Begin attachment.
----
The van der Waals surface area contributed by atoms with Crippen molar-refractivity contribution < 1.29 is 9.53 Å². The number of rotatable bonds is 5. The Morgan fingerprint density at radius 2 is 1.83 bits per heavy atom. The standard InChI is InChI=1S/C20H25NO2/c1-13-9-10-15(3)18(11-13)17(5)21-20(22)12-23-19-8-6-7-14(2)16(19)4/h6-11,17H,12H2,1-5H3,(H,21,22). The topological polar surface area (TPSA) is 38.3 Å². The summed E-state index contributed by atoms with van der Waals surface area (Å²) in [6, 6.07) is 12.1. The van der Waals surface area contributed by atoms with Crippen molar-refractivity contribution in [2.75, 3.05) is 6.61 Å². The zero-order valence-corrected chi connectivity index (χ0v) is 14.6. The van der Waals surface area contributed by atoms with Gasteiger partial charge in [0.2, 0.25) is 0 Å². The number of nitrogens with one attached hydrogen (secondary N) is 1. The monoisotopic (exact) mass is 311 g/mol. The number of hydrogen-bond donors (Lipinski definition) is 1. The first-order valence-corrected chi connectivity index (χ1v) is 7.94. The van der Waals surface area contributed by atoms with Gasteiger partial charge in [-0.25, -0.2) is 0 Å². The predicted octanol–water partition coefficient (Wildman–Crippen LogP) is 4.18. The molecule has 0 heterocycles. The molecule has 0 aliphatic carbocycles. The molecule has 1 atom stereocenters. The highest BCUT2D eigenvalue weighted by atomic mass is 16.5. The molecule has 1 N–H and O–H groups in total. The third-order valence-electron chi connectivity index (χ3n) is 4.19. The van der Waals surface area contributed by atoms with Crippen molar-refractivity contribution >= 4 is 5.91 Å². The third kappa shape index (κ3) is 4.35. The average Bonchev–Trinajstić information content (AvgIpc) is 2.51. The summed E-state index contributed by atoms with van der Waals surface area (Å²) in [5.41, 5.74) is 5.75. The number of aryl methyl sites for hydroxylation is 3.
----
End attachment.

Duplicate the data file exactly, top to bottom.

The van der Waals surface area contributed by atoms with Crippen molar-refractivity contribution < 1.29 is 9.53 Å². The number of rotatable bonds is 5. The Morgan fingerprint density at radius 2 is 1.83 bits per heavy atom. The standard InChI is InChI=1S/C20H25NO2/c1-13-9-10-15(3)18(11-13)17(5)21-20(22)12-23-19-8-6-7-14(2)16(19)4/h6-11,17H,12H2,1-5H3,(H,21,22). The topological polar surface area (TPSA) is 38.3 Å². The summed E-state index contributed by atoms with van der Waals surface area (Å²) in [6, 6.07) is 12.1. The van der Waals surface area contributed by atoms with Crippen molar-refractivity contribution in [2.75, 3.05) is 6.61 Å². The zero-order valence-corrected chi connectivity index (χ0v) is 14.6. The van der Waals surface area contributed by atoms with Gasteiger partial charge in [0.2, 0.25) is 0 Å². The number of nitrogens with one attached hydrogen (secondary N) is 1. The monoisotopic (exact) mass is 311 g/mol. The number of hydrogen-bond donors (Lipinski definition) is 1. The first-order valence-corrected chi connectivity index (χ1v) is 7.94. The van der Waals surface area contributed by atoms with Gasteiger partial charge in [-0.25, -0.2) is 0 Å². The predicted octanol–water partition coefficient (Wildman–Crippen LogP) is 4.18. The molecule has 0 heterocycles. The molecule has 0 aliphatic carbocycles. The molecule has 1 atom stereocenters. The highest BCUT2D eigenvalue weighted by atomic mass is 16.5. The molecule has 1 N–H and O–H groups in total. The third-order valence-electron chi connectivity index (χ3n) is 4.19. The van der Waals surface area contributed by atoms with Crippen molar-refractivity contribution >= 4 is 5.91 Å². The third kappa shape index (κ3) is 4.35. The average Bonchev–Trinajstić information content (AvgIpc) is 2.51. The summed E-state index contributed by atoms with van der Waals surface area (Å²) in [5.41, 5.74) is 5.75. The number of aryl methyl sites for hydroxylation is 3.